Secretary of State Edmund S. Muskie, speaking as the son of an immigrant from Russian-occupied Poland as well as the senior U.S. diplomat, strongly attacked the French Olympic Committee today for an "incomprehensible" decision to attend the Moscow summer Games despite the Soviet invasion of Afghanistan.

Muskie's strong appeal for allied support on the Olympic boycott -- and on economic sanctions against Iran -- came as the North Atlantic Treaty Organization pledged to strengthen the Western military alliance in response to the Soviet move into Afghanistan.

Vowing to bolster NATO forces, the meeting also took under study an unexpected Dutch proposal to set up a second NATO naval squadron to replace U.S. warships diverted from the Mediterranean Sea to the Persian Gulf.

Muskie, in a sidewalk interview following a round of meetings with European leaders, expressed "deep concern" that failure of the Olympic boycott could undermine U.S. and allied efforts to show the Soviets that armed invasion is unproductive.

For representatives of free nations to march into the stadium at Moscow "with our young people embracing Moscow," said Muskie, would be taken by the Soviets as "confirmation of the rightness of their foreign policy . . . their system, their aggression in Afghanistan."

He said he spoke "not so much as secretary of state as a citizen of the U.S. whose father was born in Russian-occupied Poland in the last century."

Muskie's strong comments on the French decision and a two-hour meeting with West German Foreign Minister Hans-Dietrich Genscher were part of a sudden drive by American officials to prevent the Olympic boycott movement from disintegrating in the wake of the French Olympic Committee decision Tuesday to attend the Moscow Games.

The West German committee is scheduled to make its decision Thursday in Dusseldorf. U.S. officials called this the "critical" decision. The deadline for national committee actions is 10 days away.

Genscher, according to informed West German sources said he was "hopeful" that his countrymen will back up the government's strong recommendation for a boycott of the games. But the outcome, by both U.S. and German accounts, is uncertain.

The European states, in the NATO meeting's communique, endorsed what has been the U.S. view of the Afghanistan invasion all along -- that changed the international strategic balance and a posed a threat to Western security. Initially, many European countries saw the Soviet move largely as a defensive action along Moscow's border, with only peripheral bearing on East-West relations.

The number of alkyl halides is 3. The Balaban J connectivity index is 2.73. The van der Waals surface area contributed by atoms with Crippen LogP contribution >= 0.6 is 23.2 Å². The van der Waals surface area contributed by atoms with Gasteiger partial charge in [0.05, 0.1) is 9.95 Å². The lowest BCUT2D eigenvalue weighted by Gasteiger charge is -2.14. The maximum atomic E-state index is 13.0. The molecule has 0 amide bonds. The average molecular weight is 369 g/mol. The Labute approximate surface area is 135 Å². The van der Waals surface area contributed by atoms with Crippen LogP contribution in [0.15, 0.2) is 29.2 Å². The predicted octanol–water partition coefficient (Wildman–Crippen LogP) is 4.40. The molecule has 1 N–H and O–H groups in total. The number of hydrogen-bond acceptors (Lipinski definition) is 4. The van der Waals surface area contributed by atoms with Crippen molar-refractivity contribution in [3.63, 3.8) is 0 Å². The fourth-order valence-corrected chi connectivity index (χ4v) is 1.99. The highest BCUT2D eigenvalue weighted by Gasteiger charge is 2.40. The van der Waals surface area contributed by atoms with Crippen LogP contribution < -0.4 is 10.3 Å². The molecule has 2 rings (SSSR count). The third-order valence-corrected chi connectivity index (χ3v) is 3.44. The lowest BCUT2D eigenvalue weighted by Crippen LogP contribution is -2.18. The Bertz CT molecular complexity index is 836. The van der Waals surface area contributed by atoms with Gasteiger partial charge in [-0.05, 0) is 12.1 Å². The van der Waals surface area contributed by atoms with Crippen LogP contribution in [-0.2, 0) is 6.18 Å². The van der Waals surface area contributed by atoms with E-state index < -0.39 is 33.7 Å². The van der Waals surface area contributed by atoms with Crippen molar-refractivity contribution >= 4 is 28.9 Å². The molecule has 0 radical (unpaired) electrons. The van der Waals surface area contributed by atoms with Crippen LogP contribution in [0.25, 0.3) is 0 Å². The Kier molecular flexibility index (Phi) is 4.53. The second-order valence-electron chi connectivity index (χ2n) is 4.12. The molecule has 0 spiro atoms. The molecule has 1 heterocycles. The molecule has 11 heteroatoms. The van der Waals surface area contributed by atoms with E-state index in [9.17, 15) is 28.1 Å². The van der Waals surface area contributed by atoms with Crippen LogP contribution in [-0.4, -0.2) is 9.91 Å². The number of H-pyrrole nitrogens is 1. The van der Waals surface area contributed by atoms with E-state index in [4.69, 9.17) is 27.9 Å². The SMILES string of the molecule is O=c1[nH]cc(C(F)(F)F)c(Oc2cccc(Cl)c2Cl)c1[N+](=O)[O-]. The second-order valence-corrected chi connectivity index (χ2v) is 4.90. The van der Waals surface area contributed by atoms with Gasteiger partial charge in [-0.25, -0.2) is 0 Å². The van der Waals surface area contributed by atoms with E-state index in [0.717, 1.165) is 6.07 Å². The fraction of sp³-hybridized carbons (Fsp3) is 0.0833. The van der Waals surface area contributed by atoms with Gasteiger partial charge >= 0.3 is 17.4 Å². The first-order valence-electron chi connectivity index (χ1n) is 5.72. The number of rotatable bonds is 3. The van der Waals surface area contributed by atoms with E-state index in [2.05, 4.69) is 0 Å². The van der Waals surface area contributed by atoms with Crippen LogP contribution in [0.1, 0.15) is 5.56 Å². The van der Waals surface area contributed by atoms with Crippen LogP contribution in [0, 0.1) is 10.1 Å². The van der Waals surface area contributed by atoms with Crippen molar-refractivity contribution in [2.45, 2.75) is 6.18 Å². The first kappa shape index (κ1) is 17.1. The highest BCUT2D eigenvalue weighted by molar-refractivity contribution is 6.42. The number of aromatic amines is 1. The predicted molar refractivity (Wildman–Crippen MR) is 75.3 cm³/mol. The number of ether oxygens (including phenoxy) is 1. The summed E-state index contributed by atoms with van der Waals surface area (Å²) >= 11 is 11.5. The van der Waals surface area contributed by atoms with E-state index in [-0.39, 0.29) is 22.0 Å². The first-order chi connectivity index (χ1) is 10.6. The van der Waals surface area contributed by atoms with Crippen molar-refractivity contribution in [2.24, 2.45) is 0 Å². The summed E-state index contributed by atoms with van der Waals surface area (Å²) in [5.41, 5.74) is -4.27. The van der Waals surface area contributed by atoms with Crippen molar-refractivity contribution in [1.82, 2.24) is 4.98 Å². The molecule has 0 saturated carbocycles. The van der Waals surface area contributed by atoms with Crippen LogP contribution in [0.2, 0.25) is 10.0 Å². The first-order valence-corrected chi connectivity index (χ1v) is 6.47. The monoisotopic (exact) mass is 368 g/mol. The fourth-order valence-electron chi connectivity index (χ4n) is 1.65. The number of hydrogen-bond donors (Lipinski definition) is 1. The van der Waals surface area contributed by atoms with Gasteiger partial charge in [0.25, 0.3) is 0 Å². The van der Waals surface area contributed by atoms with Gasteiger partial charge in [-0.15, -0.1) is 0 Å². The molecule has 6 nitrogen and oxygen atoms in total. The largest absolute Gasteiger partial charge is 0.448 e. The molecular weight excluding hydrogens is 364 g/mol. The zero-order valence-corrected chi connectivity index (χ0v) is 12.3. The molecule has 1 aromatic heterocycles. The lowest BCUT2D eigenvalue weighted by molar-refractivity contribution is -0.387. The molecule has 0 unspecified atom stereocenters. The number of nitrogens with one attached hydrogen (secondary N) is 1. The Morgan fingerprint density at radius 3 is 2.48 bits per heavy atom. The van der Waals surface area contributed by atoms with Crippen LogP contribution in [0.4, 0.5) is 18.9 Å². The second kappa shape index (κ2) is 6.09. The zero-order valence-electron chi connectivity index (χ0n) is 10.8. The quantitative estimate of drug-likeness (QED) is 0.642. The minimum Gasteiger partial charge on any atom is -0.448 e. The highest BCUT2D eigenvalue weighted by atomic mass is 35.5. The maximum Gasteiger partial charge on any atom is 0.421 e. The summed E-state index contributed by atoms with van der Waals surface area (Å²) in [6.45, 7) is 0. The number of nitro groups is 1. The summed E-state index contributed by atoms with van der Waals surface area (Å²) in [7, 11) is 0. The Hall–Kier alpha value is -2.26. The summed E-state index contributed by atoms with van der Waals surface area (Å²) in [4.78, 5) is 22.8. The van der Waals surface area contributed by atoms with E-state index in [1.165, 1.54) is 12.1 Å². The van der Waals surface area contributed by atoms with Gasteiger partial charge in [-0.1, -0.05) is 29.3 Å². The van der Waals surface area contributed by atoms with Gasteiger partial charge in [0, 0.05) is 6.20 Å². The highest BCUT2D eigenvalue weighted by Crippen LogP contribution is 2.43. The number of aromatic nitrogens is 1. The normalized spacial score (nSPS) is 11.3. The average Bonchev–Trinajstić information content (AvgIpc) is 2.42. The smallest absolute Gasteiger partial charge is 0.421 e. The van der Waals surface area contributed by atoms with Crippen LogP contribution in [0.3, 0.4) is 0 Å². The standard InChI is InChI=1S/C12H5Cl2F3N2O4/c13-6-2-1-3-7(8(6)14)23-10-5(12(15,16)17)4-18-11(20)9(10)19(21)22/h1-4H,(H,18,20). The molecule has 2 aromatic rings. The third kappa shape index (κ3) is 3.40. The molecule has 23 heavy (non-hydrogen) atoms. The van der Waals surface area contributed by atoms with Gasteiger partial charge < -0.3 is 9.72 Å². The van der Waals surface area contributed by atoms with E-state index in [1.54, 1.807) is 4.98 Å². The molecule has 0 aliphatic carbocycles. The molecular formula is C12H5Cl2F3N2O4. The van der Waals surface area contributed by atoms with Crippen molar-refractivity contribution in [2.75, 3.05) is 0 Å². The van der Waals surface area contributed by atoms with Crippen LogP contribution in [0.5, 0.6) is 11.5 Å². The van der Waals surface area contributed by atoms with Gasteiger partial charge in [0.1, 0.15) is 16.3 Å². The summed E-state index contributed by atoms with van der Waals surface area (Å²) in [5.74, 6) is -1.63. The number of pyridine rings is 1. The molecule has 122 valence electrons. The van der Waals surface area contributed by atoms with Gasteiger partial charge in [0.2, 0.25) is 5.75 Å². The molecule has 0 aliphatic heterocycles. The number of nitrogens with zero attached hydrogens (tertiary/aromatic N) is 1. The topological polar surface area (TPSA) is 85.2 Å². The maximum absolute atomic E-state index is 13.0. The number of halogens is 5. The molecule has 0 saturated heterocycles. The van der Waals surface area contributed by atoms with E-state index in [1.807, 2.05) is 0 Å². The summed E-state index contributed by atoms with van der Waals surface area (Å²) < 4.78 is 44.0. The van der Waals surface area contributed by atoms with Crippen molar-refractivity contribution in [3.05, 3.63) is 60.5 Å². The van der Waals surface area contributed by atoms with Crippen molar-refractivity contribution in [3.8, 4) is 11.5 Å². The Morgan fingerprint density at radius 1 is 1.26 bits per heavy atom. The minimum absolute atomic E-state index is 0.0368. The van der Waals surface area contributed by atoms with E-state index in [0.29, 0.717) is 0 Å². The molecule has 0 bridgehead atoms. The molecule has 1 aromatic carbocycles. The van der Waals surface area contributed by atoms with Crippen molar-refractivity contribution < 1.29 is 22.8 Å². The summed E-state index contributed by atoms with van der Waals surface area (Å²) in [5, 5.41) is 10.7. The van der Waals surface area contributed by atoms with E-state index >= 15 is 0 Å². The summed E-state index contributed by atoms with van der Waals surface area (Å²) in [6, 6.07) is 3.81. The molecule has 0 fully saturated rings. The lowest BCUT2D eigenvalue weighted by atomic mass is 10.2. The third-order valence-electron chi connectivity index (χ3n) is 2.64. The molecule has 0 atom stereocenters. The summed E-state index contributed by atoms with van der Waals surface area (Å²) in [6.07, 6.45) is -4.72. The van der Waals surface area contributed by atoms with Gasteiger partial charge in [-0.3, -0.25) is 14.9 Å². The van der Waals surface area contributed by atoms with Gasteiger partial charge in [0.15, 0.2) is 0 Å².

For the first time in the postwar era, the Soviet Union had used military force to impose its will on a nonaligned country of the Third World and in a way which affected the overall strategic situation," the NATO communique said. It went on to say that the ministers denounced this use of force and called for "total and immediate withdrawal of all Soviet forces from Afghanistan."

This was the first such NATO ministerial session since the Soviet invasion of Afghanistan last December. The final communique was particularly important for the unambiguous recognition it gave to NATO's authority and need to respond to events outside the boundaries of Europe.

U.S. officials went to unusal lengths today to say that President Carter's concern about the invasion goes well beyond partisan political purposes. A senior official told reporters that Carter's plans for economic measures and the Olympic boycott against Moscow are the "minimum response" demanded by the U.S. Congress and public.

Beyond attendance at the formal meeting the NATO alliance, Muskie spent much time and energy in his first round of international negotiations on shoring up European sanctions against Iran.

Several nations, especially Britian and France, are reported to be planning to water down the sweeping anti-Iran sanctions adopted April 22 by nine European allies. Muskie is attempting to convince the allies to stand firm behind the original decision.

Muskie made explicit his view that "I don't see any military option that promises or guarantees success" in obtaining release of the hostages. He suggested reliance instead on the kind of economic pressure that the European sanctions represent.

"Pain is a highly motivating force . . . in our private lives and in the lives of nations -- and it seems to me that (economic) sanctions are a very specific way of communicating to Iran the shape of the economic future with which they must deal.

"I don't know how you can find a way to more directly influence their conception of that fact than to use the sanction route. I would hope that our European friends would understand that," Muskie said.

Despite what was described by U.S. diplomats as a powerful presentation by the new secretary of state, it seemed that the extent of the European sanctions against Iran was uncertain at the end of Muskie's meetings here tonight.

The European decision on the sanctions is scheduled to be decided and announced Saturday in Naples.

Gierek spoke at the opening session of a two-day meeting of the seven-member Communist Warsaw Pact, which was formed exactly 25 years ago at the height of the Cold War as a counterpart to NATO.

The session was attended by Soviet President Leonid Brezhnev and a powerful Kremlin delegation.

Gierek said detente was "dangerously overshadowed by the intensified activities of imperialist and Cold War forces." These forces, he added without naming NATO directly, were seeking to upset a military balance and pursue policies from a position of strength.

In Moscow the influential newspaper Literaturnaya Gazeta attacked what it called West Germany's growing militarism. It said the Bonn government had taken upon itself the "lion's share" in building up Western military efforts in Europe and was virtually claiming military predominance in Western Europe.